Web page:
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I understand Lubuntu was designed to be run on slow (older) PC's - but are there disadvantages in using it on modern/fast PC's - eg. it not being able to take full advantage of modern/fast hardware?

marked as duplicate by Byte Commander, Eliah Kagan, Eric Carvalho, muru, heemayl Jul 3 '17 at 4:01

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    Lubuntu is just the Ubuntu base system (maybe with some customizations) plus LXDE as preinstalled desktop environment. The hardware support etc. should not be affected by whether you use e.g. Ubuntu, Lubuntu, Xubuntu, Kubuntu or whatever. It is just that LXDE is a desktop with comparably low resource requirements and therefore runs better on older hardware than big and complex desktops like KDE would do. – Byte Commander Jul 2 '17 at 18:01
  • @ByteCommander I'm not sure how that's even close to a duplicate. Also, answers go in the answer box, si vous plait – cat Jul 2 '17 at 22:26
  • by the way somehow nobody has yet mentioned LXDE stands for Lightweight X Desktop Environment -- but that's all it means – cat Jul 2 '17 at 22:27
  • @cat Have you read both questions, not just their titles? – Byte Commander Jul 2 '17 at 22:29
  • @ByteCommander indeed and the answers to that one are mostly about drivers as well where as this one has little mention of it – cat Jul 2 '17 at 22:31

No disadvantages when using Lubuntu on faster PCs

Lubuntu is considered a great distribution for slower computers because it uses a less computationally intensive graphical interface (LXDE = Lightweight X desktop environment instead of e.g. Unity on Ubuntu). For many tasks it also provides different, more lightweight programs, e.g. AbiWord instead of LibreOffice for text editing.

As Lubuntu is based on Ubuntu, it uses the same Linux kernel which handles all the operating system related tasks like drivers, file system management and networking. You will therefore not experience any disadvantages compared to different GNU/Linux distributions running the same kernel, even when running Lubuntu on faster PCs.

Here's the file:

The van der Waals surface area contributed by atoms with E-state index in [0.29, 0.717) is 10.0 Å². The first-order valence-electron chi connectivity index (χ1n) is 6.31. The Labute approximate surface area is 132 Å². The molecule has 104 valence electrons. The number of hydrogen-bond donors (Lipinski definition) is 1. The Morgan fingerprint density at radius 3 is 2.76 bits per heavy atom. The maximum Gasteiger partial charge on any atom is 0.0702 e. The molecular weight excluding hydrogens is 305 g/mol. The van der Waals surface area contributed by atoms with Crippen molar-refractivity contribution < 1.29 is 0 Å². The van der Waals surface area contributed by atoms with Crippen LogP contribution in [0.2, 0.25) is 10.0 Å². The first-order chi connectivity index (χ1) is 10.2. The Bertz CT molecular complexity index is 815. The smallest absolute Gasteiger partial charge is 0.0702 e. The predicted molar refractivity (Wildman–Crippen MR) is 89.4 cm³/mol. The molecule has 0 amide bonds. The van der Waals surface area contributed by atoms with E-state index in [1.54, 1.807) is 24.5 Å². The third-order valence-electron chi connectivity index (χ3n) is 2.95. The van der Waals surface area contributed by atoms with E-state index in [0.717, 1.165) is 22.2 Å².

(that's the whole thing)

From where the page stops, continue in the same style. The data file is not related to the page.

Possible usability drawbacks

As Lubuntu has a different focus than other distributions (lightweight and fast instead of beginner friendly like Ubuntu) it could be argued that this results in worse usability. A faster PC is able to handle handy features like the Unity Dash and its file search which is missing in Lubuntu to make the distribution smaller and faster. The usability comes down to personal preference though.

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    Simply using the same iteration of the Linux kernel doesn't speak heavily to differences of experience since drivers are installed and enabled independent of kernel version and it's largely not kernel features you notice. good answer though – cat Jul 2 '17 at 22:29

Things works a little bit different from what you are thinking ...

People suggest Lubuntu for slow computers, because Lubuntu itself does not requires a lot of resources to get up and running.

But Why?

Mostly, that's because it uses a desktop environment named LXDE.
LXDE is famous for less resource needs, it does not provide any special graphical effects in contrast of other other options like "Gnome Shell", "Plasma Shell" (KDE), etc. it also includes a lot of alternative programs that requires less memory and processing power for your day to day jobs so you can run it on almost all kind of systems.

It's worth to mention that LXDE itself uses a window manager named OpenBox which is highly customizable, fast and light which makes LXDE to inherit all of these and beside all that fast lightweight applications it will be one of the best choices for slower computers.

I like to use pure OpenBox myself and pick exactly what I want, anyway...

They are the same thing

However it does not matter whatever it's Lubuntu, Ubuntu, Debian or any other GNU/Linux distribution that you are using, they all are using the same Kernel (Linux) which manages everything and assigns resources to the applications.

A good example can be memory allocation in Linux systems, if you search about it you will find out that Linux (Does not matter which distribution) uses almost all of your memory for buffering and caching purpose to increase performance.

Programs uses as much as needed from available resources for their computational process, in my opinion it's even a good choice to use a lightweight distribution, cause it leaves us with more available resources for other process.


Less pretty

No, I'm serious. most of the additional resource consumption of the Gnome and KDE desktops comes from cool looking things like animations and alpha blends which look great (depending on how the theme appeals to you).

Useability tweaks

There are some things like the screen magnifier, onscreen keyboard, screen reader, braille interfaces, macro recording and the like that some prefer are standard in Gnome/KDE but have to be setup manually in a lightweight environment.

Idle time

Most computers are overpowered for what they are used for and spend most of their time idle, so if you have a fast computer that does not have an animated dog to steal your characters when you press delete, the computer spends that much more time waiting for your bidding. Now admittedly newer computers are more power efficient than older computers so this seldom affects your power bill.

So if you like the look of LXDE and don't miss the standard tweaks or prefer your own and you devote your spare cycles to folding@home or the like, have fun and do what you want.

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